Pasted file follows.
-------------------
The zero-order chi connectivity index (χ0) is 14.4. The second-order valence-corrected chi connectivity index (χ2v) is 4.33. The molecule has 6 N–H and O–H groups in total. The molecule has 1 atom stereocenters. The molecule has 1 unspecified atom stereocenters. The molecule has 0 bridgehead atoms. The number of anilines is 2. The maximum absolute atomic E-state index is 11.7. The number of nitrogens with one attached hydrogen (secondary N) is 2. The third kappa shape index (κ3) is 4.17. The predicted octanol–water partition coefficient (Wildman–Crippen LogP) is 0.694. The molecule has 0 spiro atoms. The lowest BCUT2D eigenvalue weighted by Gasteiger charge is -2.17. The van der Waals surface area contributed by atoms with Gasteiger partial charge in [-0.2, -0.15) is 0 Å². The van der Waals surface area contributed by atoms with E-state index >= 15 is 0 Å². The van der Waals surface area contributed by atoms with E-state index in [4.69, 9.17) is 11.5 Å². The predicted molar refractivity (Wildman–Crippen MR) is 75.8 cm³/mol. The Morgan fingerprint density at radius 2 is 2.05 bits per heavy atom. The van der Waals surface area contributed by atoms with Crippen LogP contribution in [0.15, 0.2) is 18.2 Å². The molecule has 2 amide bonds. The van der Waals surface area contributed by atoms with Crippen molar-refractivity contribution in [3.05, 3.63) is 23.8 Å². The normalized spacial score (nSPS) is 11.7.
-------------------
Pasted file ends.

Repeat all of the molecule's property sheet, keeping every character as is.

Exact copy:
The zero-order chi connectivity index (χ0) is 14.4. The second-order valence-corrected chi connectivity index (χ2v) is 4.33. The molecule has 6 N–H and O–H groups in total. The molecule has 1 atom stereocenters. The molecule has 1 unspecified atom stereocenters. The molecule has 0 bridgehead atoms. The number of anilines is 2. The maximum absolute atomic E-state index is 11.7. The number of nitrogens with one attached hydrogen (secondary N) is 2. The third kappa shape index (κ3) is 4.17. The predicted octanol–water partition coefficient (Wildman–Crippen LogP) is 0.694. The molecule has 0 spiro atoms. The lowest BCUT2D eigenvalue weighted by Gasteiger charge is -2.17. The van der Waals surface area contributed by atoms with Gasteiger partial charge in [-0.2, -0.15) is 0 Å². The van der Waals surface area contributed by atoms with E-state index >= 15 is 0 Å². The van der Waals surface area contributed by atoms with E-state index in [4.69, 9.17) is 11.5 Å². The predicted molar refractivity (Wildman–Crippen MR) is 75.8 cm³/mol. The Morgan fingerprint density at radius 2 is 2.05 bits per heavy atom. The van der Waals surface area contributed by atoms with Crippen LogP contribution in [0.15, 0.2) is 18.2 Å². The molecule has 2 amide bonds. The van der Waals surface area contributed by atoms with Crippen molar-refractivity contribution in [3.05, 3.63) is 23.8 Å². The normalized spacial score (nSPS) is 11.7.